One more thing to notice is that the background is almost completely black. This is not because I had a black backdrop. Actually my background was plain white wall, but all my light was directional (thanks to gobos) and none of it got spilled on the background. And since I worked with exposure settings that were too “low” for the ambient light in the room, as a result the background was heavily underexposed. If I wanted to have a background, I could use my third flash to light it.

That’s it for today’s photo-session. If you have any questions or comments, please feel free to leave comments here or drop me an email and I will be happy to get back to you. And, of course, your own experiences will be highly appreciated!
Just one more thing – don’t forget to visit the Strobist web site – I learned a lot there and sure that you would too!

Patterns and Light Study

Recently I have built a photographic table in order to improve my photographic skills, and now I am studying light and compositions. By studying I mean reading some books, looking at many photographs from a good photographers, and, of course trying to shoot myself.

In this photo session I was trying to create a repeatable pattern from some cups that I have. I saw that I could arrange them in some interesting ways but something was missing from the overall composition. After a long hard thinking and trying I finally came up with the idea of grapes. When I added grapes to the composition, I felt that they contributed a lot and I tried to arrange them in various shapes. By the way, I had to wash these grapes pretty hard in order to get rid of any dirt and fertilizer remnants.

In the first two photographs you can see two of the most successful patterns I could come up with.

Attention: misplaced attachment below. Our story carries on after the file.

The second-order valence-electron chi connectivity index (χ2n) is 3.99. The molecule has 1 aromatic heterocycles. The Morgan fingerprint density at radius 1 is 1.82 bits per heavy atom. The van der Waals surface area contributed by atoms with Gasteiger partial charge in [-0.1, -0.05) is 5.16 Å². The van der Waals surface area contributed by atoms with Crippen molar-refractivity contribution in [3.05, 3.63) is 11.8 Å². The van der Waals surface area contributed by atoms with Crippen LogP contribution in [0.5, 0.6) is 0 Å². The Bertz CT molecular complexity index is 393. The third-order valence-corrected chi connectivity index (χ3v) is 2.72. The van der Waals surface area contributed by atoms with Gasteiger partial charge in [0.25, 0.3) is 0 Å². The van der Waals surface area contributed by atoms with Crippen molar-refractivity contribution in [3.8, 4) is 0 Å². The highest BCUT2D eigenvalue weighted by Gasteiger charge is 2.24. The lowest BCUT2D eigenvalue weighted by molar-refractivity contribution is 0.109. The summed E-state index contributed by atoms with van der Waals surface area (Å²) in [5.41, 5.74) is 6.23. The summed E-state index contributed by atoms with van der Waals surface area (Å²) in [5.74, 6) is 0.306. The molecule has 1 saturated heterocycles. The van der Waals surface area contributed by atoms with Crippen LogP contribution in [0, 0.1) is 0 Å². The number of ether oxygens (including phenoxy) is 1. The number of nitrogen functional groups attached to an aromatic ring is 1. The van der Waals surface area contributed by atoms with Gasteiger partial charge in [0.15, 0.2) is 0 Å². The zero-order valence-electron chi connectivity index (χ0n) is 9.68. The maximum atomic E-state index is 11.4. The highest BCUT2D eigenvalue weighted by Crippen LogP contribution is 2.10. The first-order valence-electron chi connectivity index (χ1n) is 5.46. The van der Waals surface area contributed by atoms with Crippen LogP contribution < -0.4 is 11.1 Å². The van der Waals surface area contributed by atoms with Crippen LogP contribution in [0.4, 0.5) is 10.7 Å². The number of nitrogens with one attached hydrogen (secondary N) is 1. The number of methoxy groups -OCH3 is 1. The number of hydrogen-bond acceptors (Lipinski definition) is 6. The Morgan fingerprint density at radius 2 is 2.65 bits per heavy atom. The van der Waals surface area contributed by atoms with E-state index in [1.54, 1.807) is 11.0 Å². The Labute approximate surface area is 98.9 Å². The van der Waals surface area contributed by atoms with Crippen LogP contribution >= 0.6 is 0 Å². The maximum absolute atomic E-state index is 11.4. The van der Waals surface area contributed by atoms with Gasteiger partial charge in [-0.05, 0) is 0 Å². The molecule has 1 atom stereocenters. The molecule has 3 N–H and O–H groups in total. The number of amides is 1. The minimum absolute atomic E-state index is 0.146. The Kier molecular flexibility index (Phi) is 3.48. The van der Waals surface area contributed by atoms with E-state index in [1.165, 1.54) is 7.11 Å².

However I had one more problem during my shoot – the Light. I had only one flash and it was without any diffuser, so I had to find a right place for it, so that the final lighting would be satisfactory.

I finally placed the flash on a stand on the right side of the composition, about a meter above, and not facing directly to the subjects but pointed “above” them, hitting a white wall behind.

You can see that the shadows inside the cups in the second photo are going rather steeply down as a result of flash placement. I also had to shoot my composition at such an angle that these shadows (inside the cup) wouldn’t be too harsh and too visible.

Another important thing composition-wise was to make the reflections remain in the frame, which gives additional dimension to the final photograph.

In the third photograph I tried to create another interesting form. Originally this photograph isn’t as tightly cropped, but putting it in this slideshow somehow cropped it. I am still new to making slideshows like that, and I will have to figure out why it happened.

Will be glad to hear any opinions and to answer any questions regarding these photos.

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Sharing a personal achievement and a few tips

Good day everybody!

I hope this day was as good for you as it was good for me. My photo was printed in National Geographic magazine, Israeli August issue! I wanted to share my joy, and I’d also like to explain how I did it. I imagine that this is a dream for many photographers.

As you know (or might guess) there is a National Geographic web site – At their web site they also have a section named “Your Shot”. In this section people from all over the world submit their photos. Each day twelve photos are picked to be displayed on the site that same day – they call it “The Daily Dozen”. But in addition photos that editors like the most are picked and printed in the printed version of National Geographic magazine.